Memoir: Joyce Carol Oates’s A Widow’s Story Reviewed by Lanie Tankard

by Matilda Butler on April 6, 2011

catnav-book-raves-active-3Post #83 – Women’s Memoirs, Book & Video Raves – Kendra Bonnett and Matilda Butler


by Joyce Carol Oates

Reviewed by Lanie Tankard

“Nothing is ever perfect, however, for alongside those who laugh,
there will always be others who weep….”
—José Saramago, Death with Interruptions

Grief by any other name — sorrow, anguish, woe, misery, pain — would still be just as intense, deep, and profound. There’s simply no escaping the experience in bereavement. One of our most distinguished authors recently encapsulated it in a poignant memoir, A Widow’s Story.

Joyce Carol Oates was thrust swiftly into grief in 2008 when her husband, Raymond J. Smith, died after less than a week in the hospital. She had driven him to the emergency room at Princeton Medical Center with pneumonia. A few days later, as she was preparing to bring him home, he suddenly acquired a powerful secondary infection. Summoned in the middle of the night, she got to his bedside moments after he died.

Oates constructed a memoir detailing that bleak time mourning the loss of a forty-seven-year marriage. A Widow’s Story is generally in the form of journal entries over a six-month period, with flashbacks to their life together. The chronicle of a noted literary couple, their manuscripts and friends, and several family secrets is interesting on its own. Smith was editor and publisher of Ontario Review and Ontario Review Press. Oates is a prolific author: has 1,134 listings under her name.

On March 2, 2011, President Obama awarded her a National Humanities Medal. She is also a recipient of the National Book Award and the PEN/Malamud Award for Excellence in Short Fiction. Therefore, turning off “Joyce Carol Oates” the writer to attend to the duties of “Joyce Carol Smith” the widow is not an easy job.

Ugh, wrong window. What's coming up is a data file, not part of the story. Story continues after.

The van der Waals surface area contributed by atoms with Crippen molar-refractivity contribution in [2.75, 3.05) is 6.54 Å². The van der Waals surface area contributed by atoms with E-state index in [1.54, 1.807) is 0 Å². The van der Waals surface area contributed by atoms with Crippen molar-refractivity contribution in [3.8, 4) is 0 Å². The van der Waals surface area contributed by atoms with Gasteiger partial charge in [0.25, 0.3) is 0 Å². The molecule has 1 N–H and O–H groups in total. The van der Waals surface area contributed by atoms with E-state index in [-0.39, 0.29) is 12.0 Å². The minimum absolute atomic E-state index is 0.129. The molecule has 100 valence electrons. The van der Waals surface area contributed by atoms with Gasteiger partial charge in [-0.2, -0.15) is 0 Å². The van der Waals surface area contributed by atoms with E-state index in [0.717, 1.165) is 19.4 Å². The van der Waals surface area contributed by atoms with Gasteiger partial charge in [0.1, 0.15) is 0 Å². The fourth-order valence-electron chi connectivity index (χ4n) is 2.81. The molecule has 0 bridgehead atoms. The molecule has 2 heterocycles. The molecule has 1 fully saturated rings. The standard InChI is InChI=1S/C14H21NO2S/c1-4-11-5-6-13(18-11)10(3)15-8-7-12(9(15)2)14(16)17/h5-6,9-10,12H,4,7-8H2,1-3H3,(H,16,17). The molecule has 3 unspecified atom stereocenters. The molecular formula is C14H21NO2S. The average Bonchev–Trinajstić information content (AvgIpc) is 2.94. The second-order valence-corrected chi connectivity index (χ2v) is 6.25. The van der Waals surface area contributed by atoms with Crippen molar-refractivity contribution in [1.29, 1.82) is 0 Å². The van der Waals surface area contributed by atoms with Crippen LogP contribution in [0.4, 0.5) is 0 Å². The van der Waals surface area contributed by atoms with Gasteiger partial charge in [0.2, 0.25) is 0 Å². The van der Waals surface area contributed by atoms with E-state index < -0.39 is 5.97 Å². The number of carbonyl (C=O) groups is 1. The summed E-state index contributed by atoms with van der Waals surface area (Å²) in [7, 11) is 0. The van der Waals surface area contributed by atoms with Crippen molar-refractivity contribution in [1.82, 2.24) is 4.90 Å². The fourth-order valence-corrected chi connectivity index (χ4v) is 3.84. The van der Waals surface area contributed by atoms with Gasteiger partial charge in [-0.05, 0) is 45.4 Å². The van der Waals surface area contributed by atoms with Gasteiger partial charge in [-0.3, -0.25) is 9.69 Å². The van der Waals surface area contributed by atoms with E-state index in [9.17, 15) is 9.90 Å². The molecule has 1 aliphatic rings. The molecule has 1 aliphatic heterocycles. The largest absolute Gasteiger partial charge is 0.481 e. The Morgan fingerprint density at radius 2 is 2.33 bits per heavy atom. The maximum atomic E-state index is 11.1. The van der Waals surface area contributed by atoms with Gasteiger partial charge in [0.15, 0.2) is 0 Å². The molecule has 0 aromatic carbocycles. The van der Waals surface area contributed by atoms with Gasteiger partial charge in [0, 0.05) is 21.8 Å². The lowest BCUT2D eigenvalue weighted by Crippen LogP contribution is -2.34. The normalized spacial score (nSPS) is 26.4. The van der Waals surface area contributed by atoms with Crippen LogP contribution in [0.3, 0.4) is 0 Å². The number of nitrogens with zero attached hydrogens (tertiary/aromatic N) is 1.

No matter who you are, though, a widow must still go to probate court, obtain copies of the death certificate, stand in line at the Department of Motor Vehicles to transfer a car title, and perform all the other tasks of an executrix that stretch out over days, weeks, and months until you think they will never end. Thus, because JCO (as she refers to her writerly self) is such an accomplished wordsmith, this book becomes not the story of a well-known editor and a well-known author — fascinating though that tale is. Instead, the memoir evolves as the saga of a woman mourning the loss of her husband — the dissolution of Mr. and Mrs. Smith. Throughout, she highlights the commonalities of bereavement.

There are definite insights to a writer’s life, such as “writing is a solitary occupation, and one of its hazards is loneliness.” Oates also addresses the genre of memoir, calling it both “seductive” and “dangerous.” In addition, she proffers experiences involving gender and race that illustrate the growth of social movements.

Oates confides: “Though I am writing this memoir to see what can be made of the phenomenon of ‘grief’ in the most exactingly minute of ways, I am no longer convinced that there is any inherent value in grief; or, if there is, if wisdom springs from the experience of terrible loss, it’s a wisdom one might do without.”

Oates uses her tears to explore the raw emotions of rage, denial, physical and emotional weakness, regret, and guilt. These surging feelings are familiar to those who mourn, but the swiftness with which they arise can frighten. JCO depicts them as the “lake effect” of the Great Lakes: “One moment, a clear sky and sunshine; minutes later, enormous dark thunderheads moving like battalions across the sky….” That vivid portrayal certainly rang true to a Cleveland girl like me, who grew up on Lake Erie and lost her husband three years before Oates.